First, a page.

News flash: recent declines in the price of gold, which is off about 17 per cent from its peak, show that this price can go down as well as up. You may consider this an obvious point, but it has come as a rude shock to many small gold investors who imagined it was the safest of all assets.
And thereby hangs a tale. One of the central facts about modern America is that everything is political; on the right, in particular, people choose their views to suit their political prejudices. And the remarkable recent rise of "goldbuggism", in the teeth of all the evidence, shows that this politicisation can influence investments as well as voting.
What do I mean by goldbuggism? Not the notion that buying gold makes sense. Gold has been a good investment since the early 2000s, and it's probably not all bubble. One way to think about it is that gold is like a long-term bond protected from inflation; and actual long-term inflation-protected bonds have seen big increases, reflecting a perception that there aren't enough good investment choices.
No, being a goldbug means asserting that gold offers security in troubled times; it also means that all would be well if we abolished the US Federal Reserve and returned to the good old gold standard, in which the dollar was fixed to gold supply and that was that. And both forms of goldbuggism soared after 2008.
After the financial crisis, to watch news on TV, especially on Fox, was to see talking heads touting gold, and many ads from the likes of Goldline. Many Americans were convinced: a third of those polled by Gallup in 2011 said gold was the best long-term investment.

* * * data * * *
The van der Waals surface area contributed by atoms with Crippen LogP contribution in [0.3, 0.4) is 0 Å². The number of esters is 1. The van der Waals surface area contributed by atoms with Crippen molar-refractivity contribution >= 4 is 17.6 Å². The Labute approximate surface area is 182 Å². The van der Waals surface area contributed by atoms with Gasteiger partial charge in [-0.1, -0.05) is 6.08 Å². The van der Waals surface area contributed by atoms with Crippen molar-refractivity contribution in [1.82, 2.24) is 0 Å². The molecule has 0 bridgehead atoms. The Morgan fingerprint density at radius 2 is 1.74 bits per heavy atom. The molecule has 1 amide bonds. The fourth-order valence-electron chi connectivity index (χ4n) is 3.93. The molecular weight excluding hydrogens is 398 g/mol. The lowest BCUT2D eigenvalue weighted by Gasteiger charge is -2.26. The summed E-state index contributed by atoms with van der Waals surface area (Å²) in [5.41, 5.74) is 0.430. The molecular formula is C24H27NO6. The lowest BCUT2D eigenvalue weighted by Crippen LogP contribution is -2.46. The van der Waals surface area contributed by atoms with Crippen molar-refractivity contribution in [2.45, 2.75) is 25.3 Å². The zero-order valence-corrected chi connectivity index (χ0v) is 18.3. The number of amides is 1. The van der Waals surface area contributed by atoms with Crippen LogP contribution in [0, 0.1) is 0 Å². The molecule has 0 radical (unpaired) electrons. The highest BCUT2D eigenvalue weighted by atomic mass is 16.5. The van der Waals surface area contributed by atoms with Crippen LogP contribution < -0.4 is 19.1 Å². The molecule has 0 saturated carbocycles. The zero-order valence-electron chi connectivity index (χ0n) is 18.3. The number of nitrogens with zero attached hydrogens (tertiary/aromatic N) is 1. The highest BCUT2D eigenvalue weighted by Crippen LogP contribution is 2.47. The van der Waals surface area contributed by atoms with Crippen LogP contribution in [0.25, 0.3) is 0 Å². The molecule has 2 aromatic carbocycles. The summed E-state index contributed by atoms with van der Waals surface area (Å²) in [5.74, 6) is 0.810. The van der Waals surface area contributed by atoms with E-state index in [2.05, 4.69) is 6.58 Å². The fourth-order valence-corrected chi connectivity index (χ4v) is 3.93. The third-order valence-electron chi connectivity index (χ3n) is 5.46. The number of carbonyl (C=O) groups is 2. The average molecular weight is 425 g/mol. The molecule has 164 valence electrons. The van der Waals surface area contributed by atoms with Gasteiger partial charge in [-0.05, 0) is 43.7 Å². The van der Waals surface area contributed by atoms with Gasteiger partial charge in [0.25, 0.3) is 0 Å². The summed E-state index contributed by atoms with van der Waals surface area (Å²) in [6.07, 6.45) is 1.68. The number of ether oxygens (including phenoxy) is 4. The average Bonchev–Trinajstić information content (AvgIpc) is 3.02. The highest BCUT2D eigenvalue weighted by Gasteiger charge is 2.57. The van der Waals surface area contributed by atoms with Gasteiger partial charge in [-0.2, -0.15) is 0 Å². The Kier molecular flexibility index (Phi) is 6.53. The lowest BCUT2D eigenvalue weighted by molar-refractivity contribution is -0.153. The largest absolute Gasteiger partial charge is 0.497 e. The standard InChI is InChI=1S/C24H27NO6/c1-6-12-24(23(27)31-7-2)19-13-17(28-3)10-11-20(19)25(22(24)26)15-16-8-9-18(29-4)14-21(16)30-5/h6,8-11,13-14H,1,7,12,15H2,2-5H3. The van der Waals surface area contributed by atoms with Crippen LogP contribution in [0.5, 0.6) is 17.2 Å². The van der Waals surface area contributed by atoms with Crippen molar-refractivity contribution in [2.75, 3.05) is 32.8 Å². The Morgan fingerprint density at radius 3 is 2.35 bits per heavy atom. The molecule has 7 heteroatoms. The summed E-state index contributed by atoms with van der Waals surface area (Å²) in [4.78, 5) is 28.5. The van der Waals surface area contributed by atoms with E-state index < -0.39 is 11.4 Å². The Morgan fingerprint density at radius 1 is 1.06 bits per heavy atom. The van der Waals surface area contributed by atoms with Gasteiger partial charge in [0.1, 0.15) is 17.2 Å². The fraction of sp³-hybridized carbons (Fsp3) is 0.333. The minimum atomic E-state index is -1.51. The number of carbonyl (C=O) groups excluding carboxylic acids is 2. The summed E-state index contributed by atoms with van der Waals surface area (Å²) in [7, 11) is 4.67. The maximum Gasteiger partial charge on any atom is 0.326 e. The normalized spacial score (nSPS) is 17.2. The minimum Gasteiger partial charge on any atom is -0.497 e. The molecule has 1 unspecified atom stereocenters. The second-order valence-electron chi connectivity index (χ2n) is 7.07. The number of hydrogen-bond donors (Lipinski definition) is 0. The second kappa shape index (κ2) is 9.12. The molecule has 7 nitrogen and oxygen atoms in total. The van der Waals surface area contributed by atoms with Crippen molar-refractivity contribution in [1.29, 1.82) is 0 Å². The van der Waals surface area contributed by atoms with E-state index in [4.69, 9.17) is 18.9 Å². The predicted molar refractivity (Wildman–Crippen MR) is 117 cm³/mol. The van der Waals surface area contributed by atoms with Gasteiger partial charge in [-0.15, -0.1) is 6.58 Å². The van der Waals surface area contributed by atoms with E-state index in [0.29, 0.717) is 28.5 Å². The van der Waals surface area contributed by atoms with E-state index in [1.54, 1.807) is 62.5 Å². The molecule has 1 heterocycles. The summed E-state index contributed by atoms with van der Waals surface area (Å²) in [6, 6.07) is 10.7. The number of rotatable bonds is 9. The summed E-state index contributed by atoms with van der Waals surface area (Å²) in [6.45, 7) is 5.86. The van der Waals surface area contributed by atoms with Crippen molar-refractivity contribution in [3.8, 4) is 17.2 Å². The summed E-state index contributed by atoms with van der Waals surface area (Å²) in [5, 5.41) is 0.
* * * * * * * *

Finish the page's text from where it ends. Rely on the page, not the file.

Also, calls for a return to the gold standard proliferated, and not just among marginal figures. Indeed, the 2012 Republican platform effectively demanded a return to gold, calling for a commission to "investigate possible ways to set a fixed value for the dollar" and making clear the preferred route involved a "metallic basis" for the currency.
So the crisis of 2008 brought a surge in gold fever (although it has abated since 2011). But why?
After all, historically, gold has been anything but safe. Sometimes it yields big gains, as in the 1970s and between 2001 and 2011. But the 1970s run was followed by a plunge, with gold falling more than two-thirds.
Meanwhile, the modern world's closest equivalent to the classical gold standard is the euro, which puts European countries back under more or less the same constraints they faced when gold ruled. It's true that the European Central Bank can print money if it chooses to, but individual countries, like nations on the gold standard, can't. And who would hold up these countries as something we'd like to emulate?
So how can we rationalise the modern goldbug position? Basically, it depends on the claim that runaway inflation is just around the corner.
Why have so many people found this claim persuasive? John Maynard Keynes famously dismissed the gold standard as a "barbarous relic". But he also said that "gold has become part of the apparatus of conservatism and is one of the matters which we cannot expect to see handled without prejudice".
And so it remains to this day. Conservative-minded people tend to support a gold standard because they think money created on a discretionary basis to stabilise the economy is really just part of the larger plot to take away their hard-earned wealth and give it to you-know-who.
But the runaway inflation that was supposed to follow reckless money-printing keeps not happening. For a while, rising gold prices helped create some credibility for the goldbugs, but now gold as an investment has turned sour. So will we be seeing prominent goldbugs change their views?
I wouldn't bet on it. In modern America, as I suggested at the beginning, everything is political; and goldbuggism will probably continue to flourish no matter how wrong it proves.
The New York Times
Jake van der Kamp is on holiday